• State attorneys general are granted authority to seek injunctive relief.
  • California Proposition 65 and other state warning statutes enacted prior to August 31, 2003 will continue to apply.
  • A searchable public database that will include manufacturers’ names, product names and other information.
  • The CPSC is granted the authority to control the remedial action to be taken by the manufacturer, distributor or retailer with respect to recalled products.
  • The CPSC may require recall notices in languages other than English.
  • Banned or recalled products, or any products that violate product safety regulations, may not be resold unless they can come within strict limitations.

The Act authorizes increased staffing and funding for the CPSC, provides for the establishment of new laboratory facilities and greatly increases the ability of the CPSC to enforce the law. Requirements for laboratory accreditation and the use of labs owned or controlled by manufacturers are also provided. Pursuant to the Act, the CPSC has issued a Notice of Proposed Rulemaking for toy and game advertising requirements that apply to print, internet and catalogue advertisements. It is important that manufacturers, importers and retailers confirm that the laboratories that they use will be accredited and that the test results will be sufficient to meet the new requirements. In addition, it is important that concerned parties monitor the application of the new rules, guides and regulations as they are adopted.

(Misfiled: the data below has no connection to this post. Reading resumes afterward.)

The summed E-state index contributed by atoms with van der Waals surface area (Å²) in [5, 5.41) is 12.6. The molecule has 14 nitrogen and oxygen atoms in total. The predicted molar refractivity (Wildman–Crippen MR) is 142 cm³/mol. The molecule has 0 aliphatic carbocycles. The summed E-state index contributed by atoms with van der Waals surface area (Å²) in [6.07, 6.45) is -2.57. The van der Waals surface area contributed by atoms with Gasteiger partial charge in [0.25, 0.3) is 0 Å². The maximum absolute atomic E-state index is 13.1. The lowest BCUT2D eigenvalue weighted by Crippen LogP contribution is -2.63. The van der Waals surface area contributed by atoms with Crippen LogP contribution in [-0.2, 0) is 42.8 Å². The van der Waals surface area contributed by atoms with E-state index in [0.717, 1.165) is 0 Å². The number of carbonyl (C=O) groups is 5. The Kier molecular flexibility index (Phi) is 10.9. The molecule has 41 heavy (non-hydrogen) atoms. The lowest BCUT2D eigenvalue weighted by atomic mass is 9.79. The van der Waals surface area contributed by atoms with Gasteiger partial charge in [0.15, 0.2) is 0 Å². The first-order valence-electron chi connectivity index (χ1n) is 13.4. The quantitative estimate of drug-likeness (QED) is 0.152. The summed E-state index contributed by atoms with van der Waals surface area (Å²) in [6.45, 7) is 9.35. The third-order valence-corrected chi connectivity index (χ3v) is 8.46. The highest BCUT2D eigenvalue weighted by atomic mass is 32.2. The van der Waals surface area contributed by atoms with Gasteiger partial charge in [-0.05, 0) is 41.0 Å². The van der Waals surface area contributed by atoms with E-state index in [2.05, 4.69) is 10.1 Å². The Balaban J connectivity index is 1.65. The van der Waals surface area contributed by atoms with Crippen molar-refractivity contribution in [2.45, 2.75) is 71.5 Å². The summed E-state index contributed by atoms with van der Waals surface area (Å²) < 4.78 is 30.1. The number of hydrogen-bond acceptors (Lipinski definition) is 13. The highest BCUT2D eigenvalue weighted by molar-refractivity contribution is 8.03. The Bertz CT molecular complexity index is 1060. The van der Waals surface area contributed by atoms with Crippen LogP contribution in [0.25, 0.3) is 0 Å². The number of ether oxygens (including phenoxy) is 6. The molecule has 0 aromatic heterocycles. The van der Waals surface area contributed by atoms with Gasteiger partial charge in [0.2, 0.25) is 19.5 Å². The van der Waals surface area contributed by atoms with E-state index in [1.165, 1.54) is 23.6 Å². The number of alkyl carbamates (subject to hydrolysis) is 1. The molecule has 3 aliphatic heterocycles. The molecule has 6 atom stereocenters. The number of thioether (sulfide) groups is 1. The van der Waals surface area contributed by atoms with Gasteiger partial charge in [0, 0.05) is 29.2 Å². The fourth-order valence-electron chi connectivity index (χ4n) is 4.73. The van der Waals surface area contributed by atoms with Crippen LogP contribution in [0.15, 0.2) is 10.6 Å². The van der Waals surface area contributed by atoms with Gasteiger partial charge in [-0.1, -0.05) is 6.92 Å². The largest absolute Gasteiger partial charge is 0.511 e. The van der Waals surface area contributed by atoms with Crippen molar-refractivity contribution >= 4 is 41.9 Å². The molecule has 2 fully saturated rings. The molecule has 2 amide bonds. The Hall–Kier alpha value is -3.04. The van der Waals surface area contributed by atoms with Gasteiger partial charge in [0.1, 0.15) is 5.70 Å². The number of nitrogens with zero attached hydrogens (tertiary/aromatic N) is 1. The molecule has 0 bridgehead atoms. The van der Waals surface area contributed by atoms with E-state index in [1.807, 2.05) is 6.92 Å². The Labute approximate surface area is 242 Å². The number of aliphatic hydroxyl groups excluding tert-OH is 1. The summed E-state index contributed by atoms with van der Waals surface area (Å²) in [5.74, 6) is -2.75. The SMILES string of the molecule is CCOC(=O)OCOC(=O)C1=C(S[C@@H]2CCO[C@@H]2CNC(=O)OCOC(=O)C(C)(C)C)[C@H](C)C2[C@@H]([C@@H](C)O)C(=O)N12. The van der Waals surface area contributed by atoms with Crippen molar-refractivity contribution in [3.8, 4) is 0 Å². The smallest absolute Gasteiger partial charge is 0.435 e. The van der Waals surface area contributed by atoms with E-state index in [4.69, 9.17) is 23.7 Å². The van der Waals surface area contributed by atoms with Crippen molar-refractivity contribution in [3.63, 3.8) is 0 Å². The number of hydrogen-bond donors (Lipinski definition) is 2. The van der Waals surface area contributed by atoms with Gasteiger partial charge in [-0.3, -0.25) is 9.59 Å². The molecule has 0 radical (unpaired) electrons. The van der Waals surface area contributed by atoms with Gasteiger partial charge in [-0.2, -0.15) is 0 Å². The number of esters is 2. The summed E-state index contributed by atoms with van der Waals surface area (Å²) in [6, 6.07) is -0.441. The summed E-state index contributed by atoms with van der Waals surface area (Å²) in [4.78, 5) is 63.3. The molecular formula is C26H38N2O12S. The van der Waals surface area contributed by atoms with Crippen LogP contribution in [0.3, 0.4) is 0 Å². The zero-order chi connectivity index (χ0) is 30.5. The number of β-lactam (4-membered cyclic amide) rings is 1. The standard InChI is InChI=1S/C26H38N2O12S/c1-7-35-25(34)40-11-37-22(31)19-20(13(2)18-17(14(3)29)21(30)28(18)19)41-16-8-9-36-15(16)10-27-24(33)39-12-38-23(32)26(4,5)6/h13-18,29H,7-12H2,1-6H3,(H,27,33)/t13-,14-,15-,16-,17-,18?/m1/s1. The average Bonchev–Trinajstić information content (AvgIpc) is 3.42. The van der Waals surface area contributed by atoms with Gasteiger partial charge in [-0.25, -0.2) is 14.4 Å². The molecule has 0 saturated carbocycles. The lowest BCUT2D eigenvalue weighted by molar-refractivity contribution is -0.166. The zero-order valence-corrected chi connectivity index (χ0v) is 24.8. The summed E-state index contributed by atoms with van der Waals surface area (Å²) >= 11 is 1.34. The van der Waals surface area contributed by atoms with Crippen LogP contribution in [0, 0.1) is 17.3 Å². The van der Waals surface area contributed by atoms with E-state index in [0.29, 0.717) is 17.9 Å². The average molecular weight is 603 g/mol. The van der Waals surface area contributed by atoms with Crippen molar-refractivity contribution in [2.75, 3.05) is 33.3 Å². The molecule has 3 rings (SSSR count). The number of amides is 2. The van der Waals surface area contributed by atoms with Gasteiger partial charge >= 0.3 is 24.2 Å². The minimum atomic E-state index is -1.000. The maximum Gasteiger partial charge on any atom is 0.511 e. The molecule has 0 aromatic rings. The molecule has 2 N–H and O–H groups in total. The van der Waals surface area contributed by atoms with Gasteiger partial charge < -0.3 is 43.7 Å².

Whistleblower protection is expressly granted to employees who report violations, testify or otherwise provide assistance in consumer product safety. This protection covers employees who provide information to the CPSC, testify or offer to testify, assist in a proceeding or object to, or refused to participate in, any activity, policy or practice or were assigned any task that they (or another person) reasonably believed to be a violation of the Act or any other law enforced by the CPSC, or any order, rule, regulation, standard, or ban under such laws.


Civil penalties for failures to report and for other violations of the Consumer Product Safety Act, the Flammable Fabrics Act and the Federal Hazardous Substances Act are significantly increased. The fines can reach $100,000 for each violation, with a maximum penalty of $15 million for a related series of violations.